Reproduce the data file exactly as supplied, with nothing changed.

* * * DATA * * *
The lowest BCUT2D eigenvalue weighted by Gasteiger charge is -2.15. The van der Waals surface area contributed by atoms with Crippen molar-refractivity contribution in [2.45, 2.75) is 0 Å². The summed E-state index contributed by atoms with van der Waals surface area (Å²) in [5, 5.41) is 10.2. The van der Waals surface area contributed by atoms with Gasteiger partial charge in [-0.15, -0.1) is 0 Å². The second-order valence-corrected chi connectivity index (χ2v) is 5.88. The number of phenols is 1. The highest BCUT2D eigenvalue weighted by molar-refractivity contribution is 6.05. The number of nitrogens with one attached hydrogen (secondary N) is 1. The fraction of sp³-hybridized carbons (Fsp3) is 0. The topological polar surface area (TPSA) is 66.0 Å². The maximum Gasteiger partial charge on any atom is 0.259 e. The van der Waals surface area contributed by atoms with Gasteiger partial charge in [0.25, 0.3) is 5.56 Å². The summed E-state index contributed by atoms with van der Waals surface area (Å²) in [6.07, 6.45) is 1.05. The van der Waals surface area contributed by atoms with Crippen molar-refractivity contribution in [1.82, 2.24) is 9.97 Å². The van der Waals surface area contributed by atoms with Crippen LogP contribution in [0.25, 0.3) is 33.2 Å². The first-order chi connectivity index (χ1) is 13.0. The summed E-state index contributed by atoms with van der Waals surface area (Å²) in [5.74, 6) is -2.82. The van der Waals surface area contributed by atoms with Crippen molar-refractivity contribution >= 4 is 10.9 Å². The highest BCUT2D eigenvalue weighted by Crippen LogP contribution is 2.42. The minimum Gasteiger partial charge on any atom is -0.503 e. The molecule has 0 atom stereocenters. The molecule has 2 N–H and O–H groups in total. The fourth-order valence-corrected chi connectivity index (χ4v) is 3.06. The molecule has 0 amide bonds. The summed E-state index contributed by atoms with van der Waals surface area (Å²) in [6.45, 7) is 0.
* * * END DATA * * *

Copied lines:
The lowest BCUT2D eigenvalue weighted by Gasteiger charge is -2.15. The van der Waals surface area contributed by atoms with Crippen molar-refractivity contribution in [2.45, 2.75) is 0 Å². The summed E-state index contributed by atoms with van der Waals surface area (Å²) in [5, 5.41) is 10.2. The van der Waals surface area contributed by atoms with Gasteiger partial charge in [-0.15, -0.1) is 0 Å². The second-order valence-corrected chi connectivity index (χ2v) is 5.88. The number of phenols is 1. The highest BCUT2D eigenvalue weighted by molar-refractivity contribution is 6.05. The number of nitrogens with one attached hydrogen (secondary N) is 1. The fraction of sp³-hybridized carbons (Fsp3) is 0. The topological polar surface area (TPSA) is 66.0 Å². The maximum Gasteiger partial charge on any atom is 0.259 e. The van der Waals surface area contributed by atoms with Gasteiger partial charge in [0.25, 0.3) is 5.56 Å². The summed E-state index contributed by atoms with van der Waals surface area (Å²) in [6.07, 6.45) is 1.05. The van der Waals surface area contributed by atoms with Crippen molar-refractivity contribution in [1.82, 2.24) is 9.97 Å². The van der Waals surface area contributed by atoms with Crippen LogP contribution in [0.25, 0.3) is 33.2 Å². The first-order chi connectivity index (χ1) is 13.0. The summed E-state index contributed by atoms with van der Waals surface area (Å²) in [5.74, 6) is -2.82. The van der Waals surface area contributed by atoms with Crippen molar-refractivity contribution >= 4 is 10.9 Å². The highest BCUT2D eigenvalue weighted by Crippen LogP contribution is 2.42. The minimum Gasteiger partial charge on any atom is -0.503 e. The molecule has 0 atom stereocenters. The molecule has 2 N–H and O–H groups in total. The fourth-order valence-corrected chi connectivity index (χ4v) is 3.06. The molecule has 0 amide bonds. The summed E-state index contributed by atoms with van der Waals surface area (Å²) in [6.45, 7) is 0.